O'Brien: Dependency, Legal Guardianship

O’Brien v. Wilkie16-2651 (May 4, 2018)

HELD: Legal guardianship does not satisfy VA’s definition of “child” for dependency purposes.

SUMMARY: Veteran sought dependency benefits for his grandson. The veteran was the grandson’s legal guardian, but had not formally adopted him. VA denied dependency benefits for the grandson since he did not meet VA’s definition of a dependent child. Veteran appealed to the Court, arguing that the Court should rely on the “plain meaning” of the word “dependent” – and that because his grandson is “actually dependent” on the veteran, he should be included as a dependent for VA benefits purposes.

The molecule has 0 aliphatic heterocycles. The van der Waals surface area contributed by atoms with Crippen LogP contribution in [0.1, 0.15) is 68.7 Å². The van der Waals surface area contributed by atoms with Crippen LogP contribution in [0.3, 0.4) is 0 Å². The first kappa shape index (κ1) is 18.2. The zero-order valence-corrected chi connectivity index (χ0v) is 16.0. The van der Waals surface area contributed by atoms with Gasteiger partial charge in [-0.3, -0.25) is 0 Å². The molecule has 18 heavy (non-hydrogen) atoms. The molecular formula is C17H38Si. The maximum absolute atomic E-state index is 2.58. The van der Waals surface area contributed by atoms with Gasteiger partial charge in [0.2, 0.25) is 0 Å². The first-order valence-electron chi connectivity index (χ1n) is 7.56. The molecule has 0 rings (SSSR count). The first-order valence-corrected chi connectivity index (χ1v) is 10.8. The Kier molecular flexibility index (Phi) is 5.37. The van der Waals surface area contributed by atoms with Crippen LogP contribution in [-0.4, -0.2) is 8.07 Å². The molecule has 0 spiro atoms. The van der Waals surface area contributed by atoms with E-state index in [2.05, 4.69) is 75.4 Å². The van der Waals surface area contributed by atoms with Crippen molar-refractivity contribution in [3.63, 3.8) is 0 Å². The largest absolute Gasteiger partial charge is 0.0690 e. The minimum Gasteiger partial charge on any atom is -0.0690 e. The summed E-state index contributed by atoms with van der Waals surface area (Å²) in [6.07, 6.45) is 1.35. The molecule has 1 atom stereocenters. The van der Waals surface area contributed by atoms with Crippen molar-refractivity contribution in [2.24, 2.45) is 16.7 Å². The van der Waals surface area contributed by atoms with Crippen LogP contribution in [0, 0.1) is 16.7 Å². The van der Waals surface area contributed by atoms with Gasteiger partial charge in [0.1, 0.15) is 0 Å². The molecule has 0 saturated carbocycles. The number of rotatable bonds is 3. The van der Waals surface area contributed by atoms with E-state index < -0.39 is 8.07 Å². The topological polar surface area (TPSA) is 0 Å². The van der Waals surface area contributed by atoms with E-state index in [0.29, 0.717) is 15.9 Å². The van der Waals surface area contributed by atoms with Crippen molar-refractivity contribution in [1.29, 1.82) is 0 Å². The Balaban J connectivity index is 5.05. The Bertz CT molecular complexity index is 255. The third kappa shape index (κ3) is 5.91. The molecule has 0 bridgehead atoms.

The Court disagreed, finding that while the relevant statute and regulation do not define “dependent,” the structure of the statute (38 U.S.C. § 1115) makes it clear that Congress intended to limit “dependents” to “spouses, children, and dependent parents.” The Court also found that Congress expressly limited the definition of “child” to a minor “who is a legitimate child, a legally adopted child, [or] a stepchild who is a member of the veteran’s household,” citing 38 U.S.C. § 101(4)(A).